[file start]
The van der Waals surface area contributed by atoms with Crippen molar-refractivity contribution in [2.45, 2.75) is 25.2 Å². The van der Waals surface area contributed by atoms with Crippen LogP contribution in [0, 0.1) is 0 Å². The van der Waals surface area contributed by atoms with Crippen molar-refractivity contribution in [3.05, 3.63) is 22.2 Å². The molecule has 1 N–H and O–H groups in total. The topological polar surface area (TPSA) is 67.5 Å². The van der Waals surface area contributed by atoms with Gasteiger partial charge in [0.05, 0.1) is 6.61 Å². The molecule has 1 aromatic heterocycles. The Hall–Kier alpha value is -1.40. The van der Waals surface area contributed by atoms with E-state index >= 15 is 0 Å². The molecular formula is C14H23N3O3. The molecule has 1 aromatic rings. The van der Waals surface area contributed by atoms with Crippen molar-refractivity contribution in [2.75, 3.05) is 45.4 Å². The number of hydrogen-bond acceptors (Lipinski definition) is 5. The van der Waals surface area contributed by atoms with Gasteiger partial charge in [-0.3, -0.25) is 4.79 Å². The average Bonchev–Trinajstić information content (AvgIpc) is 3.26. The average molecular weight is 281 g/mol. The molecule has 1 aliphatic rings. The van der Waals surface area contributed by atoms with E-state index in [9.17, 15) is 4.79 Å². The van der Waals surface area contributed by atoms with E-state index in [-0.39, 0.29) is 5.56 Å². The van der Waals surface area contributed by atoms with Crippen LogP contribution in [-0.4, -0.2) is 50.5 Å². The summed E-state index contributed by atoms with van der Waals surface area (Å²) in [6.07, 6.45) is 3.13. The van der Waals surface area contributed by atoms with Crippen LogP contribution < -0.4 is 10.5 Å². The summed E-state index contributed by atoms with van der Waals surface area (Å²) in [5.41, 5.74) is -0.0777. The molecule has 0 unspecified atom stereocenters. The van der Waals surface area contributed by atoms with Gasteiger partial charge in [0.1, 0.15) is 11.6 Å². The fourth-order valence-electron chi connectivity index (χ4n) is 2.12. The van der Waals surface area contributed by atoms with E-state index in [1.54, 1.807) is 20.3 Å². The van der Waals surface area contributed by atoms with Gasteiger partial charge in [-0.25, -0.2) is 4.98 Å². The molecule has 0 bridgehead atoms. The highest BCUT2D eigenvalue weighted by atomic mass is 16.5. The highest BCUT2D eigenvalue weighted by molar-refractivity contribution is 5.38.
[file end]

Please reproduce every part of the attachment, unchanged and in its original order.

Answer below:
The van der Waals surface area contributed by atoms with Crippen molar-refractivity contribution in [2.45, 2.75) is 25.2 Å². The van der Waals surface area contributed by atoms with Crippen LogP contribution in [0, 0.1) is 0 Å². The van der Waals surface area contributed by atoms with Crippen molar-refractivity contribution in [3.05, 3.63) is 22.2 Å². The molecule has 1 N–H and O–H groups in total. The topological polar surface area (TPSA) is 67.5 Å². The van der Waals surface area contributed by atoms with Gasteiger partial charge in [0.05, 0.1) is 6.61 Å². The molecule has 1 aromatic heterocycles. The Hall–Kier alpha value is -1.40. The van der Waals surface area contributed by atoms with E-state index >= 15 is 0 Å². The molecular formula is C14H23N3O3. The molecule has 1 aromatic rings. The van der Waals surface area contributed by atoms with Crippen molar-refractivity contribution in [2.75, 3.05) is 45.4 Å². The number of hydrogen-bond acceptors (Lipinski definition) is 5. The van der Waals surface area contributed by atoms with Gasteiger partial charge in [-0.3, -0.25) is 4.79 Å². The average Bonchev–Trinajstić information content (AvgIpc) is 3.26. The average molecular weight is 281 g/mol. The molecule has 1 aliphatic rings. The van der Waals surface area contributed by atoms with E-state index in [9.17, 15) is 4.79 Å². The van der Waals surface area contributed by atoms with E-state index in [-0.39, 0.29) is 5.56 Å². The van der Waals surface area contributed by atoms with Crippen LogP contribution in [-0.4, -0.2) is 50.5 Å². The summed E-state index contributed by atoms with van der Waals surface area (Å²) in [6.07, 6.45) is 3.13. The van der Waals surface area contributed by atoms with Crippen LogP contribution < -0.4 is 10.5 Å². The summed E-state index contributed by atoms with van der Waals surface area (Å²) in [5.41, 5.74) is -0.0777. The molecule has 0 unspecified atom stereocenters. The van der Waals surface area contributed by atoms with Gasteiger partial charge in [0.1, 0.15) is 11.6 Å². The fourth-order valence-electron chi connectivity index (χ4n) is 2.12. The van der Waals surface area contributed by atoms with E-state index in [1.54, 1.807) is 20.3 Å². The van der Waals surface area contributed by atoms with Gasteiger partial charge in [-0.25, -0.2) is 4.98 Å². The molecule has 0 bridgehead atoms. The highest BCUT2D eigenvalue weighted by atomic mass is 16.5. The highest BCUT2D eigenvalue weighted by molar-refractivity contribution is 5.38.